One thing I want you to rethink is why you wrote the story in the first place. For that, I'll do a call back to the Le Menu, an exercise from the beginning of “Crafting Short Screenplays That Connect” by Claudia Hunter Johnson. We've done this from the character's perspective. And it helps here to get your mind working about why you write in the first place. 

Write five to ten answers to:

  • What I love
  • What I hate
  • What I fear
  • What I believe
  • What I value
  • What I want
  • What I know about
  • People who made a difference in my life
  • Discoveries that made a difference in my life
  • Decisions that made a difference in my life

After you do that, you'll be a lot closer to discovering the theme of your work. The theme is closely tied to the internal struggle you want your audience to understand while watching the movie. So you're not really finding and defining as much as building the theme into the story.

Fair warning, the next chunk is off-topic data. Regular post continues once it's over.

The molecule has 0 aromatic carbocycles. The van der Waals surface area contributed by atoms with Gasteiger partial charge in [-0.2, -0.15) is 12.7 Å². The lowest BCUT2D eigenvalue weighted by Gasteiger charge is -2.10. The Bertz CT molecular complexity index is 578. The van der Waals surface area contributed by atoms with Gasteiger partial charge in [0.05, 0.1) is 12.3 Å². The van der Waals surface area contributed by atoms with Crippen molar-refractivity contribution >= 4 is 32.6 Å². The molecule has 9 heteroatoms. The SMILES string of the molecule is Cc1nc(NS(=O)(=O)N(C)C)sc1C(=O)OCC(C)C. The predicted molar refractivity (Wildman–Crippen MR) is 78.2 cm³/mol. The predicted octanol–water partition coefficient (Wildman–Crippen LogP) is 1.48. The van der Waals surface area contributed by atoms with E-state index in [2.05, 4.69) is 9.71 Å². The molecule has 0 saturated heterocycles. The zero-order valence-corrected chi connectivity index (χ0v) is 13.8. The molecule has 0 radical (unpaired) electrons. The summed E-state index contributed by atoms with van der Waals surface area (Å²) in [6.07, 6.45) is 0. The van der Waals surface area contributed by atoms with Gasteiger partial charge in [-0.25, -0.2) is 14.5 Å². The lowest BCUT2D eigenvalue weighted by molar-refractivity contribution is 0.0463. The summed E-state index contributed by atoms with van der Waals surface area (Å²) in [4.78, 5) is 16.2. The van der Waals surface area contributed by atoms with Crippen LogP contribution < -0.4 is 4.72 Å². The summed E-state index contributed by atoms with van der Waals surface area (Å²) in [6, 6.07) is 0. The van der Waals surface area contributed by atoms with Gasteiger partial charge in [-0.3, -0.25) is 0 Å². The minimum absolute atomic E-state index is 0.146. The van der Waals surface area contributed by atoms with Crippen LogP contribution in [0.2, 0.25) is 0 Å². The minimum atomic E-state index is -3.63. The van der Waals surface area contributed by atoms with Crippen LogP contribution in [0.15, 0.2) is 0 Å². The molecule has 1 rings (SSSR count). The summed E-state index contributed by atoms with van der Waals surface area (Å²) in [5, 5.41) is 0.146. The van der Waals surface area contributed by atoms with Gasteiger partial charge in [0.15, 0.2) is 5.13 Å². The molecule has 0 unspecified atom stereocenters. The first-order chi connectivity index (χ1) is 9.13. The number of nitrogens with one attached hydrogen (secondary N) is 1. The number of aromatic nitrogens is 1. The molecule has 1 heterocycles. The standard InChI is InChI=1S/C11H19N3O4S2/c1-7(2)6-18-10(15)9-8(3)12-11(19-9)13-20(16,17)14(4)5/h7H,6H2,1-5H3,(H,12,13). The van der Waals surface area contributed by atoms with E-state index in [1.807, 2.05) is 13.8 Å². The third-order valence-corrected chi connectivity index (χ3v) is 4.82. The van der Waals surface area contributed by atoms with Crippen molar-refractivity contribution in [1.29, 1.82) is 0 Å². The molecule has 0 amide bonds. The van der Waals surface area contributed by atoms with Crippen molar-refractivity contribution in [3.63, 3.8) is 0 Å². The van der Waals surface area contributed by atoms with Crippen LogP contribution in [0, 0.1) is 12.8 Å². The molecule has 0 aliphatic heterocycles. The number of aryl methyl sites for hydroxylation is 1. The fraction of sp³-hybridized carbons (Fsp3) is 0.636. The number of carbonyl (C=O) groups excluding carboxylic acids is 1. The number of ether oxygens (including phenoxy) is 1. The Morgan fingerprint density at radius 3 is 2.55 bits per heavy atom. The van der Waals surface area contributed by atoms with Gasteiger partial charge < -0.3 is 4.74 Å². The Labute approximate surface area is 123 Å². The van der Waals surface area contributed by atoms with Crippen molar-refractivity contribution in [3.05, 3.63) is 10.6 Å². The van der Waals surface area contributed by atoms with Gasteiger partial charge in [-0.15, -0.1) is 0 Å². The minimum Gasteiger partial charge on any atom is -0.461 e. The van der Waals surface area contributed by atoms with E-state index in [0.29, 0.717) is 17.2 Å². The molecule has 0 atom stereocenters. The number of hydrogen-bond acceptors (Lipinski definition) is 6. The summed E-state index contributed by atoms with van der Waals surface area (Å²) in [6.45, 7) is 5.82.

Think about a movie like Fargo. The entire story is built around money, and whether or not you need money to be happy. 

Jerry wants it and is willing to sacrifice his wife to get it. 

Marge knows it's love that really makes you happy, not money. 

The movie is written from both points of view. Marge's encounters are all about love, and Jerry's are all about money. When they finally meet in the end, Jerry learns his lesson and Marge cuddles up next to her husband. Each is able to answer the theme. 

Let's look at a few more examples to work theme out in our own scripts.  

Screenwriting theme examples 

Jurassic Park

I love the theme music of Jurassic Park and the story's theme too. If technology makes something possible, should we pursue it without moral dilemma?